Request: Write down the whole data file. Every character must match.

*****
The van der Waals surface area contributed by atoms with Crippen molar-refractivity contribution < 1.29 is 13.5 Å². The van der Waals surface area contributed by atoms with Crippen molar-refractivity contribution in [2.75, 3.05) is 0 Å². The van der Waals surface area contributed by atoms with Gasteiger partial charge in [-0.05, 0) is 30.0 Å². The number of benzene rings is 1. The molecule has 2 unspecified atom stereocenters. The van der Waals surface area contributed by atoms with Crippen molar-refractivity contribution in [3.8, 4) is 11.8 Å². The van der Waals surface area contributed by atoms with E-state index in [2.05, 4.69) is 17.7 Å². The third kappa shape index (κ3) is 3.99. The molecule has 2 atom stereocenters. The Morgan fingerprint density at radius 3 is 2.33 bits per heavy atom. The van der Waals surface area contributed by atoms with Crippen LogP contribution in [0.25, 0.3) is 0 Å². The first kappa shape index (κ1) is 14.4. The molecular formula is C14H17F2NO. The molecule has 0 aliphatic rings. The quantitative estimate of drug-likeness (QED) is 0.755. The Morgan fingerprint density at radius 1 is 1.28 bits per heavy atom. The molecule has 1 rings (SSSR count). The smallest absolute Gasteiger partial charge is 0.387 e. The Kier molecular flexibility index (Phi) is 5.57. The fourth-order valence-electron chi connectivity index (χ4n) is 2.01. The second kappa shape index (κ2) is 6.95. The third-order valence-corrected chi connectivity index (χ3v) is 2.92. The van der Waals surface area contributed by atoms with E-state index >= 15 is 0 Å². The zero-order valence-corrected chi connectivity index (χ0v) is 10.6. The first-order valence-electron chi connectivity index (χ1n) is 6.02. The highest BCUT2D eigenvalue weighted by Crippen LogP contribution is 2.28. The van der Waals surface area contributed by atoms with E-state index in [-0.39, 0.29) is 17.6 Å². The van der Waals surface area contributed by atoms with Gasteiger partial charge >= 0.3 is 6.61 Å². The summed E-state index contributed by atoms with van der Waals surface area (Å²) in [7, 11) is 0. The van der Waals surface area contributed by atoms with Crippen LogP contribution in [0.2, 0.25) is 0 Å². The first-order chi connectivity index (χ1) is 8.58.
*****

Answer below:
The van der Waals surface area contributed by atoms with Crippen molar-refractivity contribution < 1.29 is 13.5 Å². The van der Waals surface area contributed by atoms with Crippen molar-refractivity contribution in [2.75, 3.05) is 0 Å². The van der Waals surface area contributed by atoms with Gasteiger partial charge in [-0.05, 0) is 30.0 Å². The number of benzene rings is 1. The molecule has 2 unspecified atom stereocenters. The van der Waals surface area contributed by atoms with Crippen molar-refractivity contribution in [3.8, 4) is 11.8 Å². The van der Waals surface area contributed by atoms with E-state index in [2.05, 4.69) is 17.7 Å². The third kappa shape index (κ3) is 3.99. The molecule has 2 atom stereocenters. The Morgan fingerprint density at radius 3 is 2.33 bits per heavy atom. The van der Waals surface area contributed by atoms with Crippen LogP contribution in [0.25, 0.3) is 0 Å². The first kappa shape index (κ1) is 14.4. The molecular formula is C14H17F2NO. The molecule has 0 aliphatic rings. The quantitative estimate of drug-likeness (QED) is 0.755. The Morgan fingerprint density at radius 1 is 1.28 bits per heavy atom. The molecule has 1 rings (SSSR count). The smallest absolute Gasteiger partial charge is 0.387 e. The Kier molecular flexibility index (Phi) is 5.57. The fourth-order valence-electron chi connectivity index (χ4n) is 2.01. The second kappa shape index (κ2) is 6.95. The third-order valence-corrected chi connectivity index (χ3v) is 2.92. The van der Waals surface area contributed by atoms with E-state index >= 15 is 0 Å². The zero-order valence-corrected chi connectivity index (χ0v) is 10.6. The first-order valence-electron chi connectivity index (χ1n) is 6.02. The highest BCUT2D eigenvalue weighted by Crippen LogP contribution is 2.28. The van der Waals surface area contributed by atoms with E-state index in [-0.39, 0.29) is 17.6 Å². The van der Waals surface area contributed by atoms with Gasteiger partial charge >= 0.3 is 6.61 Å². The summed E-state index contributed by atoms with van der Waals surface area (Å²) in [7, 11) is 0. The van der Waals surface area contributed by atoms with Crippen LogP contribution in [0.2, 0.25) is 0 Å². The first-order chi connectivity index (χ1) is 8.58.